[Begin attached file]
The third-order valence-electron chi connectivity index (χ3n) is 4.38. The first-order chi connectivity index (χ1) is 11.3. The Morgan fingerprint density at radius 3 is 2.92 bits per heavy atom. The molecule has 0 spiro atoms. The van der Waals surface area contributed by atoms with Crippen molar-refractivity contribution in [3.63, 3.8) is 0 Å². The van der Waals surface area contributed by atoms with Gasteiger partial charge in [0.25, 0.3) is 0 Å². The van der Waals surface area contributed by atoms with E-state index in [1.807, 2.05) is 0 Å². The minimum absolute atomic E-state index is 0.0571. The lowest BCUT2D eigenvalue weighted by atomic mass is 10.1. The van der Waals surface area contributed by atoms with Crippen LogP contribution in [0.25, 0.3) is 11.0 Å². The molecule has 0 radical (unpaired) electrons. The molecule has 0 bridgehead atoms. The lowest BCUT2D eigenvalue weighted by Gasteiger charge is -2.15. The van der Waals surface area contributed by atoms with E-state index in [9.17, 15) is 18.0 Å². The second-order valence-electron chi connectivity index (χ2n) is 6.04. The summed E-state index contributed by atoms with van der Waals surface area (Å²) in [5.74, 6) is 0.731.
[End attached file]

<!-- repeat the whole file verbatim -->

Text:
The third-order valence-electron chi connectivity index (χ3n) is 4.38. The first-order chi connectivity index (χ1) is 11.3. The Morgan fingerprint density at radius 3 is 2.92 bits per heavy atom. The molecule has 0 spiro atoms. The van der Waals surface area contributed by atoms with Crippen molar-refractivity contribution in [3.63, 3.8) is 0 Å². The van der Waals surface area contributed by atoms with Gasteiger partial charge in [0.25, 0.3) is 0 Å². The van der Waals surface area contributed by atoms with E-state index in [1.807, 2.05) is 0 Å². The minimum absolute atomic E-state index is 0.0571. The lowest BCUT2D eigenvalue weighted by atomic mass is 10.1. The van der Waals surface area contributed by atoms with Crippen LogP contribution in [0.25, 0.3) is 11.0 Å². The molecule has 0 radical (unpaired) electrons. The molecule has 0 bridgehead atoms. The lowest BCUT2D eigenvalue weighted by Gasteiger charge is -2.15. The van der Waals surface area contributed by atoms with E-state index in [9.17, 15) is 18.0 Å². The second-order valence-electron chi connectivity index (χ2n) is 6.04. The summed E-state index contributed by atoms with van der Waals surface area (Å²) in [5.74, 6) is 0.731.